A commission of experts set up to investigate the death of the late national hockey coach Ivan Hlinka says doctors did not err in the case. We have concluded that Mr. Hlinka's death was unavoidable in view of his extensive internal injuries and that the doctors who treated him are in no way responsible for it, the commission's chairman told journalists on Tuesday. Hockey legend Ivan Hlinka died within hours of being admitted to a Karlovy Vary hospital following a serious car crash on the Karlovy Vary-Prague highway. The commission was set up at the request of his family.
The Spolchemie chemical plant in the northern Czech town of Usti nad Labem has confirmed that was a leak of hydrogen chloride on Monday morning. Local residents noticed a strong smell at the time of the leak, but the plant's management says that no special safety measures were needed. They said that the leak occurred while pipes were undergoing routine repairs and was brought under control almost immediately. There have been several chemical leaks from the plant in recent years, and there has been growing pressure in the town for the more dangerous parts of the plant's production to be moved to a site more distant from residential areas.
The Czech Republic and Slovakia have signed an agreement on mutual assistance in the event of terrorist attacks or other emergency situations. The document was signed in Prague by the visiting Slovak Foreign Minister Eduard Kukan and his Czech counterpart Cyril Svoboda. The two ministers also discussed a border agreement which should toughen the regime on their joint border. According to the agreement, which has not yet been ratified by the countries' parliaments, free movement would be limited to 22 official border crossings and an additional 72 selected points. At present Czech and Slovak citizens are free to cross the border practically anywhere and many people in the border regions object to the new arrangement.
Four people died in a car accident near the town of Plzen on Tuesday morning, after a collision involving two cars and a van. A further three were taken to hospital with injuries. The accident was the latest in a series of road fatalities in recent days, and the last week has been the worst in terms of road deaths since July 2003.
President Klaus has granted pardon to a man who shot dead a thief in his backyard. The thief was allegedly armed and had tried to run the owner over with his car. According to the president's spokesman Mr. Klaus felt that the trial and sentencing were sufficient punishment for a man who had acted in self defence. This is the second time that the president has pardoned someone sentenced for manslaughter. In the first case he pardoned a twenty two year old boy who killed his father in a fight after suffering years of beatings and brutality from him. In both cases the local community appealed to the President to grant a pardon.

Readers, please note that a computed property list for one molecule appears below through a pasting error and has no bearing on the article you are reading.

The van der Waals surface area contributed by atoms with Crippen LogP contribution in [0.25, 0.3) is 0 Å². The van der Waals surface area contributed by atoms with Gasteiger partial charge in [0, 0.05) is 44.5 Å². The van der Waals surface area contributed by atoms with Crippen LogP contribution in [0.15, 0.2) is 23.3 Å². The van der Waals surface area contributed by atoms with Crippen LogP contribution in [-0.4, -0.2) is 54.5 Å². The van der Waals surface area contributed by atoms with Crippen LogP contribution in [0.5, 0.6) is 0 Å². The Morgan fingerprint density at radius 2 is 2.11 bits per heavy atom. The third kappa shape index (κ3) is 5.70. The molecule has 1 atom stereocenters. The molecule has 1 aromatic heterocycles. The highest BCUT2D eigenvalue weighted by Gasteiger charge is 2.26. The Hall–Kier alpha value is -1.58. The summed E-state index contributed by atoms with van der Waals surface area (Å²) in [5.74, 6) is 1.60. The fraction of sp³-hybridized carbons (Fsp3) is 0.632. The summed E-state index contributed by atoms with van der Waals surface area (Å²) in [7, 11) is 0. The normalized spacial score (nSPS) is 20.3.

The state attorney's office in Ostrava has recommended that the charges of bribery against Marek Dalik and Jan Vecerek be withdrawn. State attorney Zlatuse Andelova said on Tuesday that the two men had been detained and charged on insufficient grounds. She likewise challenged the results of the lie detector test which parliament deputy Zdenek Koristka undertook to prove that he was telling the truth when he said that Dalik and Vecerek had offered him ten million crowns in return for a no-confidence vote in the present government. Koristka said he found the state attorney's statements scandalous.
The joint Czech-Slovak Modra Hranice or Blue Border Air Force began its first day of training on Monday. The force of 34 pilots, military operators and control officers will be training on both Czech and Slovak soil until Thursday. The exercises are part of the Joint Sky project, aimed at preparing both NATO member states for crisis situations.
Czechoslovak war veterans gathered in Prague on Monday to remember their participation in WWII operations. On the occasion of two anniversaries, the veterans shared their memories of Dunkirk and the battle at Tobruk in North Africa. Following the Nazi occupation of Czechoslovakia, thousands of Czechoslovak soldiers joined foreign military operations during the Second World War and fought mainly under British and Soviet leadership.
The Afghan armed forces are to receive six thousand tonnes of ammunition that is no longer used by the Czech Army. The proposal to save costs on storage by shipping redundant ammunition to Afghanistan was approved by the government on Monday after several weeks of discussion. Since the United States have agreed to cover transport costs, the Czech Republic will be disposing of the ammunition at no cost. It would have cost the state 50 million Czech crowns to put it in storage, and 350 million crowns (over 11 million US dollars) to dispose of it. The one million pieces of ammunition will include bullets and cartridges, hand grenades, and various types of shells.
Bilateral relations between the Czech Republic and New Zealand should
primarily focus on education and business, according to New Zealand's
Governor General Silvia Cartwright. Mrs Cartwright is currently on an
official visit to the Czech Republic. At Prague Castle on Monday, she
and Czech President Vaclav Klaus signed an agreement on work stays,
under which Czechs between the ages of 18 and 30 would be granted
short-term work permits in New Zealand.
Mrs Cartwright, who is accompanied by her husband Peter, also had lunch with Senate Chairman Petr Pithart and visited Prague's most prominent landmarks.